A TEENAGER has been left “humiliated and embarrassed” after being told to leave a restaurant after pointing out her severe allergies to staff.

Alison Oliver says her 14-year-old daughter Charlotte was asked to leave TGI Friday’s at Brighton Marina after highlighting her nut and seed allergies.

Charlotte was at the restaurant celebrating her best friend's birthday – an annual trip.

Her mother said she has spent years building up her daughter’s confidence to ensure Charlotte informs staff of her serious allergies.

“This has been a challenge as she doesn’t want to appear awkward or different, however at last I felt that we were in a good place and Charlotte was more confident to articulate her allergies when she went to a restaurant without either parent with her,” Alison said.

Charlotte notified the front of house staff and the waitress of her allergies – as requested on the TGI Friday’s website and menu – and their order was taken.

Alison said that a few moments later it was explained that "unfortunately as Charlotte was allergic to sesame seeds, they would have to ask her and her friend to leave the restaurant as they were unable to serve her any food”.

She said: “Charlotte was humiliated and embarrassed and left the restaurant with her friend, extremely upset and phoned me in a devastated state.”

According to Alison, the restaurant refused to serve Charlotte due to the recent introduction of Natasha’s Law.

The new food safety law requires full ingredient and allergen labelling on all food made on premises and pre-packed for direct sale.

The law, which came into effect on October 1, followed the death of Natasha Ednan-Laperouse who died from anaphylaxis after eating sesame in a baguette from Pret a Manger.

The Argus: TGI Friday's in Brighton Marina TGI Friday's in Brighton Marina

A TGI Friday’s spokeswoman said they have since apologised to Charlotte.

"The experience the guest had at our Brighton restaurant is not in line with our allergen management procedures and we have opened an internal investigation to look into why this happened, and to prevent it from happening again,” she said.

“We have reached out to the guest directly to apologise and to keep them updated on the ongoing investigation."

Alison said she now faces the tough task of convincing Charlotte it is worth pointing out her allergies to restaurant staff in the future.

“TGI Friday’s have an allergy menu online and encourage diners to inform the waiting staff of any allergies, which is positive, but clearly this is not supported in reality,” she said.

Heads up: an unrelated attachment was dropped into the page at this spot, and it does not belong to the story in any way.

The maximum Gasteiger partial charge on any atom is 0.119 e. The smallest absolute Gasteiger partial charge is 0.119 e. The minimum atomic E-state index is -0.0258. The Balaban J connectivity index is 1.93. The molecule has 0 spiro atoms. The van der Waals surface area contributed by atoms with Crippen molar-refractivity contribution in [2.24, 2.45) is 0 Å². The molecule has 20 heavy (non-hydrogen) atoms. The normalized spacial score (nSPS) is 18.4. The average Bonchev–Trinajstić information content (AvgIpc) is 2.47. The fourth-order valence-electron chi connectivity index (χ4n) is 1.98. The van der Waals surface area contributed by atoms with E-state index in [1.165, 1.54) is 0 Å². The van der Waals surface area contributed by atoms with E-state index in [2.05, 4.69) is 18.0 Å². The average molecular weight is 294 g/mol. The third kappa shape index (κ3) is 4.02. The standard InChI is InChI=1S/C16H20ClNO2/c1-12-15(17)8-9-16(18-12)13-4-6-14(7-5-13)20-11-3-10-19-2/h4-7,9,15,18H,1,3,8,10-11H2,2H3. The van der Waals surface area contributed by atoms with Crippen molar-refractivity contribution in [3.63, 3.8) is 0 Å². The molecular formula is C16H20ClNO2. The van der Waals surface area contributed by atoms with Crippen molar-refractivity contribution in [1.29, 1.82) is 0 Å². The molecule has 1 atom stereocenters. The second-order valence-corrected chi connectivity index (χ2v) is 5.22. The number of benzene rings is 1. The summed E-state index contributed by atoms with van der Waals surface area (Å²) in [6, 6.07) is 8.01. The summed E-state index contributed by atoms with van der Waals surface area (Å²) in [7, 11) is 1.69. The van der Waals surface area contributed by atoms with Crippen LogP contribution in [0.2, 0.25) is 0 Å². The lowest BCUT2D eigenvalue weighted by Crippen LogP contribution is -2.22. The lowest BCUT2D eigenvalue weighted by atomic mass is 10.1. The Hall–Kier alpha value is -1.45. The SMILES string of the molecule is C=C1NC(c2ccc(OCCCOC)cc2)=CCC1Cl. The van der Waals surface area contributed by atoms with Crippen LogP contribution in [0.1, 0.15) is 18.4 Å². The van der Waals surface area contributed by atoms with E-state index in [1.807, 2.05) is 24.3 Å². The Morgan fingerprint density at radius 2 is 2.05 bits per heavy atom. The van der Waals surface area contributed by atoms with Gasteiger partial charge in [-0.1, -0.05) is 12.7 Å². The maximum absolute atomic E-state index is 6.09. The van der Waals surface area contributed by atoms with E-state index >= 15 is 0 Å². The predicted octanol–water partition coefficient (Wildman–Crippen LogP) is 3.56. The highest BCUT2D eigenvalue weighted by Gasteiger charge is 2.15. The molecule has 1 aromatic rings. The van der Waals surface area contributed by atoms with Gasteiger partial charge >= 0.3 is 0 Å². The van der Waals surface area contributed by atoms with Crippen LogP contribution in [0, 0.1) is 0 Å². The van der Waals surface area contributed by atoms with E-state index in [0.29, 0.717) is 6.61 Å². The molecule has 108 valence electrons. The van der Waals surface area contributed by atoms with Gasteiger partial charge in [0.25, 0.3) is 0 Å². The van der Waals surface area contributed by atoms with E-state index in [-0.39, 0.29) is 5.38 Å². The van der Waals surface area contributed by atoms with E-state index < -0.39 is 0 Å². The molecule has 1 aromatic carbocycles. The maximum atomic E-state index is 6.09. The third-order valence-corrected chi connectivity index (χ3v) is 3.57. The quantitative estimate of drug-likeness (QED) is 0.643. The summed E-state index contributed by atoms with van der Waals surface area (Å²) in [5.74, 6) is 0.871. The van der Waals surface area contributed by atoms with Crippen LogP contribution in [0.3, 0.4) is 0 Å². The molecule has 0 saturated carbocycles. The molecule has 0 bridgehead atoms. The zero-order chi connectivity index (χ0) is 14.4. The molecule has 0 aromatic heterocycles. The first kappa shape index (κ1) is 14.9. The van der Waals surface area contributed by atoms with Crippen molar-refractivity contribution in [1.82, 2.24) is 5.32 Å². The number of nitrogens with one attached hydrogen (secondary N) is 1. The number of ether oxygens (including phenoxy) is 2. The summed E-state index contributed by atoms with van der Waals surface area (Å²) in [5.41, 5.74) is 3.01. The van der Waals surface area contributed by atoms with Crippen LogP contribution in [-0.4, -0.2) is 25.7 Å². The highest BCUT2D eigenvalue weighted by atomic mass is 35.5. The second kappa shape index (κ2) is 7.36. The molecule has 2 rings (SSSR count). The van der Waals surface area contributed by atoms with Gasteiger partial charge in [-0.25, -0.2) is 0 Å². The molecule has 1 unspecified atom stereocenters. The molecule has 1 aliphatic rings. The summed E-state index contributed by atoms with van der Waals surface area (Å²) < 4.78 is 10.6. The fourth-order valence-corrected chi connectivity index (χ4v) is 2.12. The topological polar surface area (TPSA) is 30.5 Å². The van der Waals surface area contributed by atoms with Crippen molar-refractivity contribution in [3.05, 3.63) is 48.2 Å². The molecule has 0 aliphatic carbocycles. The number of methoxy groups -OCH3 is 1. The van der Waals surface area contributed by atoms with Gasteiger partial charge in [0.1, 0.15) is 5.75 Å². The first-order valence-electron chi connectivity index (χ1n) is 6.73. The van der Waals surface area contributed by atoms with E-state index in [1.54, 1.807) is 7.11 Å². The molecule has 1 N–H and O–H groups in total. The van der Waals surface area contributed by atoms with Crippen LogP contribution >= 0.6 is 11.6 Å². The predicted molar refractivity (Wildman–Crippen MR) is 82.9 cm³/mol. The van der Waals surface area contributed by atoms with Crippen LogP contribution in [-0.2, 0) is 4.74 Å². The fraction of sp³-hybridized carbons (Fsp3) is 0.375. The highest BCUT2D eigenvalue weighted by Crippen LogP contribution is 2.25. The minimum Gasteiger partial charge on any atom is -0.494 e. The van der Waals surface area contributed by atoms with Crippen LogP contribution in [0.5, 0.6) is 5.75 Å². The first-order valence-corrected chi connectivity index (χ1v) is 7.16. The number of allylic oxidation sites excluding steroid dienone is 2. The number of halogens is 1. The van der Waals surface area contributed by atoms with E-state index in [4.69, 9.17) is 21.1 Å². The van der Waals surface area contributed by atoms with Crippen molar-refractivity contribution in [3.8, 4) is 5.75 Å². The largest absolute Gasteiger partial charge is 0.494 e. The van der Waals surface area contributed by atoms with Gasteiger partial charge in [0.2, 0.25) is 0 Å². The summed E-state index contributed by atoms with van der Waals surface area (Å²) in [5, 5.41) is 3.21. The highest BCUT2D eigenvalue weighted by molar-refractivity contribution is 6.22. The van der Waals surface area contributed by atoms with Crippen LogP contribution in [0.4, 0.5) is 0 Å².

“Charlotte has stated that it would be much easier and less stressful if she didn’t tell restaurants. This situation could have a life-threatening effect on her.

“I’m absolutely appalled and disgusted that a company that states online that it can accommodate allergies would ask two vulnerable 14-year-old girls to leave their restaurant in front of all the other diners, making them feel alienated and as if they have done something wrong.”

Charlotte, from Reigate, was carrying an EpiPen and Piriton allergy tablets. She had to wait for two hours before being picked up from the restaurant.

“As the girls were being picked up by the father of Charlotte's friend, the situation the staff put my daughter in left two vulnerable 14-year-old girls in Brighton Marina on their own for two hours,” Alison added.

“The humiliation and embarrassment as a consequence of turning away my daughter will remain with her for a long time and may even prevent her letting someone else know of her severe allergies, which would likely have devastating consequences.

“I want to ensure that no one else has to endure the humiliating situation my daughter faced.

“Restaurant staff need to be made aware of appropriate use of legislation, including Natasha’s Law, to ensure that customers can be kept safe, and any condition or disability will be supported and not discriminated against.”

The Anaphylaxis Campaign. a charity that supports people at risk from severe allergic reactions, said food businesses are not obliged by law to serve or sell food to a consumer.

“But we believe by developing a good understanding of food allergy and training members of staff to develop strategies to manage risk, all food businesses should be able to safely serve allergic consumers,” a spokesman said.

“The Anaphylaxis Campaign continues to work closely with the food industry and other key stakeholders to raise awareness of severe allergies and improve the quality of life of those living with the condition.”